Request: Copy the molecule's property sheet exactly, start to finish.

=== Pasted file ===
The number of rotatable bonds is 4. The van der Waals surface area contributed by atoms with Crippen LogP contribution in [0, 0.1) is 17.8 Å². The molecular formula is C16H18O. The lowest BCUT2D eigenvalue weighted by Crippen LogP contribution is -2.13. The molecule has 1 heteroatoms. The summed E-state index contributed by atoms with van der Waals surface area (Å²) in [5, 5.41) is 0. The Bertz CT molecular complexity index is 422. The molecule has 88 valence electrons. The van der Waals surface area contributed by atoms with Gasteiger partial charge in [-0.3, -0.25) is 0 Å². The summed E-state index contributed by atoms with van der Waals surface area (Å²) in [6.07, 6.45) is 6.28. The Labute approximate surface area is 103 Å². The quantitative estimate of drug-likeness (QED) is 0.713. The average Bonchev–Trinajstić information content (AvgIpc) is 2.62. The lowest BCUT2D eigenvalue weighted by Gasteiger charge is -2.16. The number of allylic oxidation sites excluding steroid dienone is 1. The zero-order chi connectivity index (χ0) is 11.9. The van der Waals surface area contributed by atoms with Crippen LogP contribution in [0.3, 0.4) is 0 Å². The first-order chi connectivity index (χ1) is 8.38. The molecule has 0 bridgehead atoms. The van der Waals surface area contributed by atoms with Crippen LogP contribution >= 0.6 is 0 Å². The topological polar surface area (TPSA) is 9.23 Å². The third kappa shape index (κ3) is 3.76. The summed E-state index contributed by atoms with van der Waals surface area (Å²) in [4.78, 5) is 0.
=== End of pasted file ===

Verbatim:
The number of rotatable bonds is 4. The van der Waals surface area contributed by atoms with Crippen LogP contribution in [0, 0.1) is 17.8 Å². The molecular formula is C16H18O. The lowest BCUT2D eigenvalue weighted by Crippen LogP contribution is -2.13. The molecule has 1 heteroatoms. The summed E-state index contributed by atoms with van der Waals surface area (Å²) in [5, 5.41) is 0. The Bertz CT molecular complexity index is 422. The molecule has 88 valence electrons. The van der Waals surface area contributed by atoms with Gasteiger partial charge in [-0.3, -0.25) is 0 Å². The summed E-state index contributed by atoms with van der Waals surface area (Å²) in [6.07, 6.45) is 6.28. The Labute approximate surface area is 103 Å². The quantitative estimate of drug-likeness (QED) is 0.713. The average Bonchev–Trinajstić information content (AvgIpc) is 2.62. The lowest BCUT2D eigenvalue weighted by Gasteiger charge is -2.16. The number of allylic oxidation sites excluding steroid dienone is 1. The zero-order chi connectivity index (χ0) is 11.9. The van der Waals surface area contributed by atoms with Crippen LogP contribution in [0.3, 0.4) is 0 Å². The first-order chi connectivity index (χ1) is 8.38. The molecule has 0 bridgehead atoms. The van der Waals surface area contributed by atoms with Crippen LogP contribution >= 0.6 is 0 Å². The topological polar surface area (TPSA) is 9.23 Å². The third kappa shape index (κ3) is 3.76. The summed E-state index contributed by atoms with van der Waals surface area (Å²) in [4.78, 5) is 0.